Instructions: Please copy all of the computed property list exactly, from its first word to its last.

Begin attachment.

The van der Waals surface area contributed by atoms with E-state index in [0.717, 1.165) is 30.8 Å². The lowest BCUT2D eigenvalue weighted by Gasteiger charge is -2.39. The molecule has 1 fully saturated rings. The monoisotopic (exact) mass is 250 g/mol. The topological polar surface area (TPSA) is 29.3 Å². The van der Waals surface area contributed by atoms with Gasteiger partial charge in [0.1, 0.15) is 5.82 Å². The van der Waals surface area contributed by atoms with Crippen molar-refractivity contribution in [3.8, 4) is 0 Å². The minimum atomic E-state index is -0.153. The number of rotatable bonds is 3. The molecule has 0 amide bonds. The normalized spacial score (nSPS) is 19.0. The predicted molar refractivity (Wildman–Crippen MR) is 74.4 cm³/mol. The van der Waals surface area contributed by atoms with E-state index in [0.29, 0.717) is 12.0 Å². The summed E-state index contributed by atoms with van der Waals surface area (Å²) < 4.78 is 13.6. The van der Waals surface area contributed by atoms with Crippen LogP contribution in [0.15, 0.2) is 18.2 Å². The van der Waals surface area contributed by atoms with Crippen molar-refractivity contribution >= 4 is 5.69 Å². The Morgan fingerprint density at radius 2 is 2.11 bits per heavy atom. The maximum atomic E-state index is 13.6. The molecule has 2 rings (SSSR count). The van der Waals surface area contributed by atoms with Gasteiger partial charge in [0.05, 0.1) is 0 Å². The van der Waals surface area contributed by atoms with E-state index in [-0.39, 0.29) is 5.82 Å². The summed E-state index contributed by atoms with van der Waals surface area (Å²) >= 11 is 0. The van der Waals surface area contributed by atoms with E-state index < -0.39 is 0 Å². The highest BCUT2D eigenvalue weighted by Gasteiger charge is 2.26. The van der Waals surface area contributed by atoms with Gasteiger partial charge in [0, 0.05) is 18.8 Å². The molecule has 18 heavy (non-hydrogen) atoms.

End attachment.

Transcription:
The van der Waals surface area contributed by atoms with E-state index in [0.717, 1.165) is 30.8 Å². The lowest BCUT2D eigenvalue weighted by Gasteiger charge is -2.39. The molecule has 1 fully saturated rings. The monoisotopic (exact) mass is 250 g/mol. The topological polar surface area (TPSA) is 29.3 Å². The van der Waals surface area contributed by atoms with Gasteiger partial charge in [0.1, 0.15) is 5.82 Å². The van der Waals surface area contributed by atoms with Crippen molar-refractivity contribution in [3.8, 4) is 0 Å². The minimum atomic E-state index is -0.153. The number of rotatable bonds is 3. The molecule has 0 amide bonds. The normalized spacial score (nSPS) is 19.0. The predicted molar refractivity (Wildman–Crippen MR) is 74.4 cm³/mol. The van der Waals surface area contributed by atoms with E-state index in [0.29, 0.717) is 12.0 Å². The summed E-state index contributed by atoms with van der Waals surface area (Å²) < 4.78 is 13.6. The van der Waals surface area contributed by atoms with Crippen LogP contribution in [0.15, 0.2) is 18.2 Å². The van der Waals surface area contributed by atoms with Crippen molar-refractivity contribution >= 4 is 5.69 Å². The Morgan fingerprint density at radius 2 is 2.11 bits per heavy atom. The maximum atomic E-state index is 13.6. The molecule has 2 rings (SSSR count). The van der Waals surface area contributed by atoms with Gasteiger partial charge in [0.05, 0.1) is 0 Å². The van der Waals surface area contributed by atoms with E-state index in [-0.39, 0.29) is 5.82 Å². The summed E-state index contributed by atoms with van der Waals surface area (Å²) >= 11 is 0. The van der Waals surface area contributed by atoms with E-state index < -0.39 is 0 Å². The highest BCUT2D eigenvalue weighted by Gasteiger charge is 2.26. The van der Waals surface area contributed by atoms with Gasteiger partial charge in [0, 0.05) is 18.8 Å². The molecule has 18 heavy (non-hydrogen) atoms.